PenTAG PenCLAHRC, Peninsula College of Medicine and Dentistry, University of Exeter, Exeter Public Health Directorate, NHS Devon, UK.
Study Type - Therapy (cost-effectiveness analysis) Level of Evidence 2b.
What's known on the subject? and What does the study add? The European Medicines Evaluation Agency recognised that the principal advantage of degarelix is the avoidance of the transient rise in testosterone. This paper compares the cost-effectiveness of degarelix with the most common treatment in the UK (LHRHa plus short-term anti-androgen) for the management of prostate cancer, focusing on the costs and clinical consequences that might be associated by the avoidance of the transient rise in testosterone. Our analysis suggests that, at the current UK list price, degarelix would not represent good value for money for the NHS.
To evaluate the cost-effectiveness of degarelix vs luteinizing hormone-releasing hormone analogue (triptorelin) plus short-term antiandrogen treatment for advanced prostate cancer.
We developed a decision analytic model based on a clinical trial and literature review. The two interventions evaluated were: (i) monthly injection of degarelix and (ii) 3-monthly triptorelin therapy plus short-term flutamide, cyproterone or bicalutamide treatment. The model consisted of a decision tree monitoring a hypothetical cohort of patients aged 70 years from the start of hormonal treatment to the end of the first month, and a Markov model monitoring patients from the end of month 1 for a time horizon of 10 years (i.e. when 96% of patients are assumed to have died). The base-case analysis assumed patients present with asymptomatic metastatic prostate cancer. Costs and outcomes were collected over the model time horizon. Outcome measures were quality-adjusted life years (QALYs), lifetime costs and incremental cost-effectiveness ratios. Sensitivity analyses (one-way and multi-way) and probabilistic sensitivity analyses were conducted to explore the uncertainties around the assumptions.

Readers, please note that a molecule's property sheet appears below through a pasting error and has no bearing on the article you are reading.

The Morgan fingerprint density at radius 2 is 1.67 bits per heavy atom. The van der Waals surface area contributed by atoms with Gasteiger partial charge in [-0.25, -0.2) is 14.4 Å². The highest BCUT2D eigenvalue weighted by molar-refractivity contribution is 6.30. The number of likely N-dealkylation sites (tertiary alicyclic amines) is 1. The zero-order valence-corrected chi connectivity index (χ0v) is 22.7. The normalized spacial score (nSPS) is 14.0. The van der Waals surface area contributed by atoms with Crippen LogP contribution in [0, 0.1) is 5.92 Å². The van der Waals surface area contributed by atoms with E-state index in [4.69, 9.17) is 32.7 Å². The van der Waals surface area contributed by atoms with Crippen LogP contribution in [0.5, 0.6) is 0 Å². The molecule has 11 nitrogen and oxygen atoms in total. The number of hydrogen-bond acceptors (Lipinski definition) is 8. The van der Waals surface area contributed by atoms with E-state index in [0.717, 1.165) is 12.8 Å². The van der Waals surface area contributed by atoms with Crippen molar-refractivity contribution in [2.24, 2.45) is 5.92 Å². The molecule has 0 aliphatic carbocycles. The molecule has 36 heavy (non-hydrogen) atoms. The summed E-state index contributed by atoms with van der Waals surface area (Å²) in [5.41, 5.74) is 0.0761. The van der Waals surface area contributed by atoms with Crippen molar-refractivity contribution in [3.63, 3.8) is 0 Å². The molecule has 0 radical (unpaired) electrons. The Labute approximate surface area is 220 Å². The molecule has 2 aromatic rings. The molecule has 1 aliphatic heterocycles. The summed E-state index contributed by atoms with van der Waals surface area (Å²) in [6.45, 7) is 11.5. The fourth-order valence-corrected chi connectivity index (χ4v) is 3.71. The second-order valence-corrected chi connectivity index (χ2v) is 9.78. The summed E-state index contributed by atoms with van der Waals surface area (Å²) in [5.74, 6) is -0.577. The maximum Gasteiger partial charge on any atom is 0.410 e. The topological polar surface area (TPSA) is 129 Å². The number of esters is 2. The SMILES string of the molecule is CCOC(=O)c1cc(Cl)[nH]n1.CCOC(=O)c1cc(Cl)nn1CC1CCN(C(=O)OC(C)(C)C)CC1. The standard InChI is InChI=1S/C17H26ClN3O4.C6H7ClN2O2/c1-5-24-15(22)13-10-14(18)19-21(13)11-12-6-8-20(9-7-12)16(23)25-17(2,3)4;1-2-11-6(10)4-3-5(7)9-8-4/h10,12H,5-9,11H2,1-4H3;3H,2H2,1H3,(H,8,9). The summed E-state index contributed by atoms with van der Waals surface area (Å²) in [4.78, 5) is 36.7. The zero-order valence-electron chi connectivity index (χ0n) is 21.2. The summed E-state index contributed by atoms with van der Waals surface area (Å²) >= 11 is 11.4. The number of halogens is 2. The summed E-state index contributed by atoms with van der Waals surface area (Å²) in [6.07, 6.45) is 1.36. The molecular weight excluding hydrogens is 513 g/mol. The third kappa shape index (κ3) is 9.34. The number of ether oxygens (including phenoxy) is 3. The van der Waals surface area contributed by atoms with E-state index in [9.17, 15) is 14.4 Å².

In the base-case analysis, the incremental cost-effectiveness ratio (ICER) for degarelix vs triptorelin plus antiandrogen was £59 000 per QALY gained. The model was most sensitive to the rate of significant adverse events in the triptorelin plus antiandrogen group. The model was also sensitive to the assumed survival of patients with metastatic prostate cancer and the price of degarelix. The results of the probabilistic sensitivity analyses suggested that there was a low probability (9.6%) of degarelix being the most cost-effective treatment option when a willingness-to-pay threshold of £30 000 per QALY gained is assumed.
Degarelix is unlikely to be cost-effective compared to triptorelin plus short-term antiandrogen in the management of advanced prostate cancer with respect to the usual thresholds of cost-effectiveness used in the UK: £20 000-30 000 per QALY gained (used by the National Institute for Health and Clinical Excellence).
Lu L, Peters J, Roome C, Stein K. Are you the author?
Reference: BJU Int. 2011 Aug 23. Epub ahead of print.